Plus-size was always a dirty word for me.

Throughout my lifetime I have always had to fight to get clothes that would fit me without having to go to a tailor and take everything up or out. I am 5 feet and have a very unique (as I called it) body. Nothing really fits me properly and I had fairly distinctive taste. My arms were not the same size, ,my legs were not the same height, my waist was small but my hips were huge (in my eyes, and definitely in the pictures that I have seen). I used to go to stores, pick up a bunch of jeans, take them into the dressing room and cry because nothing would fit me. I shopped basically in the States, because there was nothing that I wanted to buy here in Canada.

I would never walk into a plus-size store because I never thought of myself as plus-size. I never understood why the demographic of women in size 12 and up needed to be segregated to special stores. I was and I guess still am allergic to the word “plus-size”. I always believed that the person who thought of this stupid distinction was either a man or a woman who was a size 2. People in the field have explained to me that is it just a category of clothing like petite, to tall, but I do not feel that way at all. I do not think that a petite woman walks around shunted by some of the messages prevailed in our sector. Not many women, especially 20–30 years ago would have ever thought of themselves as plus-size. I just thought of myself as a size 14.

I knew fashion extremely well due to my family genetics (if fashion was hereditary). My father was the president of National Knitting Mills, the largest purveyor of children’s clothing in Canada at the time. He sold the business to Dylex in 1972 as he forecast that the Asian market was going to take over in the manufacturing sector in Canada, he was right.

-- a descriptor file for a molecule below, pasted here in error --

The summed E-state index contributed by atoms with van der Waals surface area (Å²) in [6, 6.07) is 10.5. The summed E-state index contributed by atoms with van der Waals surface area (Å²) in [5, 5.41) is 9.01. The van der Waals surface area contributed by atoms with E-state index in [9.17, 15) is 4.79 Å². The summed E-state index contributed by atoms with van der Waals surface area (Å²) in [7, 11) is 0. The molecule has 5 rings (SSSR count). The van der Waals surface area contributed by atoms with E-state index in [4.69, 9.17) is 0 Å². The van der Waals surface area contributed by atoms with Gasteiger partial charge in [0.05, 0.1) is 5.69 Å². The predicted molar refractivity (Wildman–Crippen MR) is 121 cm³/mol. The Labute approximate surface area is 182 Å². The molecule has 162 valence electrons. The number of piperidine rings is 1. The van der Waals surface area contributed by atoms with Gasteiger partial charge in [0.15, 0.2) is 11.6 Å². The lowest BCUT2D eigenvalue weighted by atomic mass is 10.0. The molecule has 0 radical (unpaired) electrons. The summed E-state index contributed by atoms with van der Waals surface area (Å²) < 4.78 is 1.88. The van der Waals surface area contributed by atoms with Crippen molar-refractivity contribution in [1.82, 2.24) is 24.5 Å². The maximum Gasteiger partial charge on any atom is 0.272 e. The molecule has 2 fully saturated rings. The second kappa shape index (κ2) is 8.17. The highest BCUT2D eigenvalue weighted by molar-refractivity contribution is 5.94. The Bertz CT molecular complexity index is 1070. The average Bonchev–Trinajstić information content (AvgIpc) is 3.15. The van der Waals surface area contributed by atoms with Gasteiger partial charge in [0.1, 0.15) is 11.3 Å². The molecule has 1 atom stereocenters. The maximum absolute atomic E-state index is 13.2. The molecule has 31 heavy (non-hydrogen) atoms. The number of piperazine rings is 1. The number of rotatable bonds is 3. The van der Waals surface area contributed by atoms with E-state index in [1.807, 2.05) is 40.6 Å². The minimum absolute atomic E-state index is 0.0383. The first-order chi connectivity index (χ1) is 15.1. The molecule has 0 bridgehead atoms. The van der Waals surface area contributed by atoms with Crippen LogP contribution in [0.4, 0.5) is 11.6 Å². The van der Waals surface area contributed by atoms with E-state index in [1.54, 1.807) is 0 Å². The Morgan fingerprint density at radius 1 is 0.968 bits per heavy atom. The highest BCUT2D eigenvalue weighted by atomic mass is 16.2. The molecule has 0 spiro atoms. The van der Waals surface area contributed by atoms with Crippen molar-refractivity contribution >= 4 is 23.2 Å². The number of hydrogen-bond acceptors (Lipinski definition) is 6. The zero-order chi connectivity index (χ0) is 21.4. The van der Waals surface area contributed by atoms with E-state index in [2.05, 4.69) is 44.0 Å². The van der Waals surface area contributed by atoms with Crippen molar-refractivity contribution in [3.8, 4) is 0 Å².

My Dad, Oscar Shainhouse taught me that there was no “size God” and sizes were whatever size and item fit you. I tried to never look at the size, but I, like most women was sickened by the size that was in the garment that fit me. Even up to my daughter Alli’s wedding, I had the dress maker cut out the size.

I know that all of this history is why I am so bent on bringing the concept of “inclusive fashion” to as many retailers and designers that i can. I want to shout it on top of the mountain top, that I am just as much of a beautiful woman as all of those who believe that anything under a size 10 is appropriate. Size does not matter, beauty within does.

Come along with my mission to alert those fashion stores that put plus-size clothing away from everything else. This is a 3 Billion dollar market. Women over a size 12 want to have beautiful clothing and they want to shop.

Money is money no matter what your size is!